DVA Minister - Addressing the National Servicemen’s Association

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Minister for Veterans’ Affairs Dan Tehan today thanked the Nashos for their service as he addressed the National Servicemen’s Association National Council Meeting in Canberra.

Dan Tehan
“Australia has seen four periods of compulsory military service and the most recent schemes, in 1951–59 and 1964–72, saw tens of thousands of National Servicemen, or ‘Nashos’, serve our nation,” Mr Tehan said.
“Australia honours the service and sacrifice of those who took part in the schemes, and we remember the more than 200 men who laid down their lives for our nation.
“Nashos are an important part of our military history and Australia owes a great debt to the Australians who underwent training and served our nation.”

Mr Tehan also told the meeting the time had come for Australia’s numerous veterans’ organisations to speak with one voice through a peak national organisation.
“In other countries, veterans’ organisations have united together into a national confederation or association with the varied and differing needs of each group within the community putting forward their needs through a single body,” he said.

Mr Tehan outlined recent Government initiatives to provide more support and services to veterans and their families.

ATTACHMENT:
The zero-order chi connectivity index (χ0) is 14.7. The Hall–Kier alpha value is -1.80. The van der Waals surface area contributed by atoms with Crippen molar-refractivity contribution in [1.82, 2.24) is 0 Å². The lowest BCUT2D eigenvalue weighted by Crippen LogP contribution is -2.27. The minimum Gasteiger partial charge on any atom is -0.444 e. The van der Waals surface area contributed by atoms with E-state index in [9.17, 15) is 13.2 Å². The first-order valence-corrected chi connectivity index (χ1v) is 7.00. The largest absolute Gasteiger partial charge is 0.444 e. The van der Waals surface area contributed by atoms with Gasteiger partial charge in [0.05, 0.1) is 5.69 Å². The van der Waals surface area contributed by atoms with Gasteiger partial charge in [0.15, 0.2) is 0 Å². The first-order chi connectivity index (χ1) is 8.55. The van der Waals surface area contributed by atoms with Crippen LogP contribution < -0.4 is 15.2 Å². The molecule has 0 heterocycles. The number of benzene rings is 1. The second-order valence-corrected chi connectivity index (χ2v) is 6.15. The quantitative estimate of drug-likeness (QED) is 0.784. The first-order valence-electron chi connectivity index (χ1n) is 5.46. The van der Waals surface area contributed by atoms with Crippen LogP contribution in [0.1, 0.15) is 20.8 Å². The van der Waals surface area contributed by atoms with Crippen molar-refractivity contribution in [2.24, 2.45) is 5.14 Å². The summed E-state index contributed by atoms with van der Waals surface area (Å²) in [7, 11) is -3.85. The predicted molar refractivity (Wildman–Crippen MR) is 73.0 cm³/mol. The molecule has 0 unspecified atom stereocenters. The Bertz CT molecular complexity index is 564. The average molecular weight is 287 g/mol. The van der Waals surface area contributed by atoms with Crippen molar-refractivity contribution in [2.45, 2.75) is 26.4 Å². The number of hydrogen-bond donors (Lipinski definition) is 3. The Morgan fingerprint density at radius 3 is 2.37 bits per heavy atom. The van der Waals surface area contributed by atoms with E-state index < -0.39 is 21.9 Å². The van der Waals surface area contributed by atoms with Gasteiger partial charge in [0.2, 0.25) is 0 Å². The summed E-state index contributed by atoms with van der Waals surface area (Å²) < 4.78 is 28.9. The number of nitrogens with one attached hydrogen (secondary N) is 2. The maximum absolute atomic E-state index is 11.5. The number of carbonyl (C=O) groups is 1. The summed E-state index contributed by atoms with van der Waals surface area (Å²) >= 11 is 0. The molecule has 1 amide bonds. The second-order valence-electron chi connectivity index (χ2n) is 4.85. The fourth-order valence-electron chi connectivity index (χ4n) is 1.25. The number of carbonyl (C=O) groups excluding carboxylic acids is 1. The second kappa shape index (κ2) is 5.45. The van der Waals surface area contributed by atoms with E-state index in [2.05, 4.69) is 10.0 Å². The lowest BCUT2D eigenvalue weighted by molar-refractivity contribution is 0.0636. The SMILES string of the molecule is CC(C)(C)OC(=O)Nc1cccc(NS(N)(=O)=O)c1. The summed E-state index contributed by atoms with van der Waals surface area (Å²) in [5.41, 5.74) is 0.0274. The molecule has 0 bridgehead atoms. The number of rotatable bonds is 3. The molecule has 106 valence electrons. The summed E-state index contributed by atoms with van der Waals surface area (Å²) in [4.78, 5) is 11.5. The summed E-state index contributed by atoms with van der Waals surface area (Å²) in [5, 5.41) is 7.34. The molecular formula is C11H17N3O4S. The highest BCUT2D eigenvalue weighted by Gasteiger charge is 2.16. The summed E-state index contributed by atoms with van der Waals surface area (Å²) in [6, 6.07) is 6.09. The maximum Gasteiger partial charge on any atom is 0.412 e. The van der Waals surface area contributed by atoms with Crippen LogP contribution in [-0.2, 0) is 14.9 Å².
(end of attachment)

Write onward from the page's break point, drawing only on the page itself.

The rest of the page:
“This year’s Budget made treatment for all mental health conditions free to anyone who has served at least one day in the full-time Australian Defence Force,” Mr Tehan said.
The Government also provided $8.5 million so partners and children of our contemporary veterans, who have had at least one day of full-time service, can access the Veterans and Veterans Families Counselling Service.
“The Government has also provided a $166.6 million investment for the first stage of reforming DVA’s processes and IT infrastructure to improve how veterans experience making a claim.”

Veterans and Veterans Families Counselling Service (VVCS) can be reached 24 hours a day across Australia for crisis support and free and confidential counselling. Phone 1800 011 046 (international: +61 8 8241 45 46). VVCS is a service founded by Vietnam veterans.


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